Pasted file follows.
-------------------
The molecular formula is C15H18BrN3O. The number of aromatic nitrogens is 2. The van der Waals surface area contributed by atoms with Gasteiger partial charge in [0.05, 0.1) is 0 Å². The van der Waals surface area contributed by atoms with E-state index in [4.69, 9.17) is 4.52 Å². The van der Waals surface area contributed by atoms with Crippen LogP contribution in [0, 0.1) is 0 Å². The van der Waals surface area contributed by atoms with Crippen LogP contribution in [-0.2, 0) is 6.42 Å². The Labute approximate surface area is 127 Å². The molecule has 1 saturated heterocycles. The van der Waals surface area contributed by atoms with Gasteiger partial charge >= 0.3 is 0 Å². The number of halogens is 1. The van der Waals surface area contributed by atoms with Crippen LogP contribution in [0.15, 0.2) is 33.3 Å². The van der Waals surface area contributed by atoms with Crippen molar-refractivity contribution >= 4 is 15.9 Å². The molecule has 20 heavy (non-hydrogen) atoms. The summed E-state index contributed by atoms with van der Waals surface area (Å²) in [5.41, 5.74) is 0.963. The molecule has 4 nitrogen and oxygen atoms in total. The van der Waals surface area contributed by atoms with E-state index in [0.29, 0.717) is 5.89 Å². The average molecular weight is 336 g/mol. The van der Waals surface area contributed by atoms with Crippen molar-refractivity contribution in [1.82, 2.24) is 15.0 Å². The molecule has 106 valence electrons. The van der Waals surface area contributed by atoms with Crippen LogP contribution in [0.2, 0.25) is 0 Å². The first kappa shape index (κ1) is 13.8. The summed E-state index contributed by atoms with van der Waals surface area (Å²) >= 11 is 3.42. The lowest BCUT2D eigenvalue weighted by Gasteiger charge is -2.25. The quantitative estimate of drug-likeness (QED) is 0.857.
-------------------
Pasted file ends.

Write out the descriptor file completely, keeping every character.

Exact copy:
The molecular formula is C15H18BrN3O. The number of aromatic nitrogens is 2. The van der Waals surface area contributed by atoms with Gasteiger partial charge in [0.05, 0.1) is 0 Å². The van der Waals surface area contributed by atoms with E-state index in [4.69, 9.17) is 4.52 Å². The van der Waals surface area contributed by atoms with Crippen LogP contribution in [0, 0.1) is 0 Å². The van der Waals surface area contributed by atoms with Crippen LogP contribution in [-0.2, 0) is 6.42 Å². The Labute approximate surface area is 127 Å². The molecule has 1 saturated heterocycles. The van der Waals surface area contributed by atoms with Gasteiger partial charge >= 0.3 is 0 Å². The number of halogens is 1. The van der Waals surface area contributed by atoms with Crippen LogP contribution in [0.15, 0.2) is 33.3 Å². The van der Waals surface area contributed by atoms with Crippen molar-refractivity contribution >= 4 is 15.9 Å². The molecule has 20 heavy (non-hydrogen) atoms. The summed E-state index contributed by atoms with van der Waals surface area (Å²) in [5.41, 5.74) is 0.963. The molecule has 4 nitrogen and oxygen atoms in total. The van der Waals surface area contributed by atoms with E-state index in [0.29, 0.717) is 5.89 Å². The average molecular weight is 336 g/mol. The van der Waals surface area contributed by atoms with Crippen molar-refractivity contribution in [1.82, 2.24) is 15.0 Å². The molecule has 106 valence electrons. The van der Waals surface area contributed by atoms with Crippen LogP contribution in [0.2, 0.25) is 0 Å². The first kappa shape index (κ1) is 13.8. The summed E-state index contributed by atoms with van der Waals surface area (Å²) >= 11 is 3.42. The lowest BCUT2D eigenvalue weighted by Gasteiger charge is -2.25. The quantitative estimate of drug-likeness (QED) is 0.857.